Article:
How To Avoid Duplicate Content
In this post you're going to find out what a Canonical URL is, why you might need one and how to do it.
What's The Problem With Duplicate Content?
Canonical URL’s are all about duplicate content and Google penalising your website.
If Google considers your site's content to be the duplicate of another, then it may de-index it. This means it won’t turn up in the search engine.
How Could You Create Duplicate Content Without Realising It
It's not that difficult to do and here are a couple of examples...
1. You could create more than one landing page for a product or service. The new landing pages don't appear in the menu structure of your website, but can still be seen by Google.
2. Syndicating your content, by also publishing on websites like LinkedIn or Medium.
This is where you publish the same content from your blog post, or article on your website, onto an online magazine or article site. Even though the sites themselves know the content isn't unique and are ok with that, once again, Google sees duplicate content.
Why Does It Matter?
Here are the main issues...
1. Reduced traffic to your website
LinkedIn and Medium have great ‘site authority’ with Google. What you publish on them will more than likely have a higher rank than the same piece on your own website.
You may not be too concerned if your main goal is to build brand awareness, expand your reach, or find a new audience.
However, there is also this…
2. Google flags your site as having duplicate content, and that's not great.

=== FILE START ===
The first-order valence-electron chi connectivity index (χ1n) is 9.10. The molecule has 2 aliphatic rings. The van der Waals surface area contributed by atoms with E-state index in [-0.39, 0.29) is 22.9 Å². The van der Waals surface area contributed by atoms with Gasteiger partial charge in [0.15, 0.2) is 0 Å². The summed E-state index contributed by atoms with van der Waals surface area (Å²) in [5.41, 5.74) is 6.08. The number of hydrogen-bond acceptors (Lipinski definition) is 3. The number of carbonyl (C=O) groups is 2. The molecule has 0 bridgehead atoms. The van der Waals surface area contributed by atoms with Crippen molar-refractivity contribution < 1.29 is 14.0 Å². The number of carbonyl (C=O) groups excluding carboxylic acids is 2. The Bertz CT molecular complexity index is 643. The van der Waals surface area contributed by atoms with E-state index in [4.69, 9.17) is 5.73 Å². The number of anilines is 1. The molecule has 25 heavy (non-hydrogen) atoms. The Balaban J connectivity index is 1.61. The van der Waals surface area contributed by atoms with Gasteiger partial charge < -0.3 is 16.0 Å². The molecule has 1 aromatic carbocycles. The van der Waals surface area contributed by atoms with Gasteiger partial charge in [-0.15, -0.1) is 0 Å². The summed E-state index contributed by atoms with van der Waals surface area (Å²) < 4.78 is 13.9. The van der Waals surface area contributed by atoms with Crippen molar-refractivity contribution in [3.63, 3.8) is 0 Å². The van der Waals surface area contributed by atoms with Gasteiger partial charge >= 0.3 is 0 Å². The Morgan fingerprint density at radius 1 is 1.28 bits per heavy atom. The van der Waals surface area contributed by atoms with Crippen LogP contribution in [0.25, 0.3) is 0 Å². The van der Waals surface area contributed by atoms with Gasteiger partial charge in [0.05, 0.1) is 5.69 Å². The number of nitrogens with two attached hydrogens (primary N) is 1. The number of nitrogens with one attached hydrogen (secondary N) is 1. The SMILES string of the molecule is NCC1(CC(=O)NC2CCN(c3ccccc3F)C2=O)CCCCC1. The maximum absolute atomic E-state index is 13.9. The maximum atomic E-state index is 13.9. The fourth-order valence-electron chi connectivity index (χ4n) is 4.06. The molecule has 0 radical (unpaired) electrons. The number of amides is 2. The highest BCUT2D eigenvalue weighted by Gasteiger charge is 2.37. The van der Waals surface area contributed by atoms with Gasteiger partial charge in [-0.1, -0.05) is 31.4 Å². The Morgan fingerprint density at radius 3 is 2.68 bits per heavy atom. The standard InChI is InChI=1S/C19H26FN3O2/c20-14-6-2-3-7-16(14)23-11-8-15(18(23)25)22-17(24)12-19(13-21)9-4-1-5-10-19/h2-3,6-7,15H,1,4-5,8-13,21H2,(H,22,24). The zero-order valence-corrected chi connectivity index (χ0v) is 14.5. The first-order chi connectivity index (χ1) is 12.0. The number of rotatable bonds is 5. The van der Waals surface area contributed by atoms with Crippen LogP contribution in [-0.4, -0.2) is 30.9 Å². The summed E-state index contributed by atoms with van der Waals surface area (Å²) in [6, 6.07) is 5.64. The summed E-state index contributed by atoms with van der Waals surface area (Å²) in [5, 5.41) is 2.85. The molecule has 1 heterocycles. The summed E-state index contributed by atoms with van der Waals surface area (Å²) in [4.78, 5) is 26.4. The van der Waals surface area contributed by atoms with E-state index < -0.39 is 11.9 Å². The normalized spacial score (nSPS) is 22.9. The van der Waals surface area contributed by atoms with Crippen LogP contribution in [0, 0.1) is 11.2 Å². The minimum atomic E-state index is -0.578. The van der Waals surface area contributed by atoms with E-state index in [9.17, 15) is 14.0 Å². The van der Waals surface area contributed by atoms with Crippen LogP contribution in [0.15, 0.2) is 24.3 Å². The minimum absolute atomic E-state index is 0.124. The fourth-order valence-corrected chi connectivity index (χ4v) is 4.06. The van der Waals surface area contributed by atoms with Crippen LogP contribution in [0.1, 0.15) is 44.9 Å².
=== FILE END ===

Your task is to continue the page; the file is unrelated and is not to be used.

How To Prevent Duplicate Content When You Control The Website, Page, Or Post
Let’s say you’re creating a landing page which is a duplicate of other landing pages you have on your own website. Or you want to publish the same article on more than one of your own sites.
You control all the content and you’re telling Google what it should ignore.
WordPress lets you do this almost 'out of the box'. You can choose to exclude an entire site, or an individual post or page, from being indexed by the search engines.
How To Prevent Duplicate Content When You Do NOT Control The Other Website
There are some situations where you can use a Canonical URL, or Canonical Tag.
It's a snippet of code, which includes the URL, or location of the original publication. This code tells Google and other search engines which website to credit for origin.
You insert the code into the article before you republish it.
<link rel=“canonical” href=“your original content URL/” />
So, the code to insert for this article would be:
The online platform, Medium, makes it easy for you to publish your blog post and avoid duplicate content problems by generating the Canonical URL for you as you upload your article.
However, it's not so clear with the other online giant LinkedIn, which also allows members to upload their articles.
At the time of writing this article, LinkedIn didn't allow you to add a Canonical tag to the article which means that potentially there's a problem with duplicate content. Google has released various statements assuring publishers that they won't face a duplicate content penalisation, but really who knows how this could unfold and affect you in the future.
Final Duplicate Content Thoughts
Using a canonical URL is not a 100% solution, but it is a very very big sticking plaster.
The best way to avoid duplicate content is to repurpose, rather than republish. This also means you write content that resonates with the different audiences.
If you do want to submit your content to Medium, you can do that here.
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Thanks for sharing 😘
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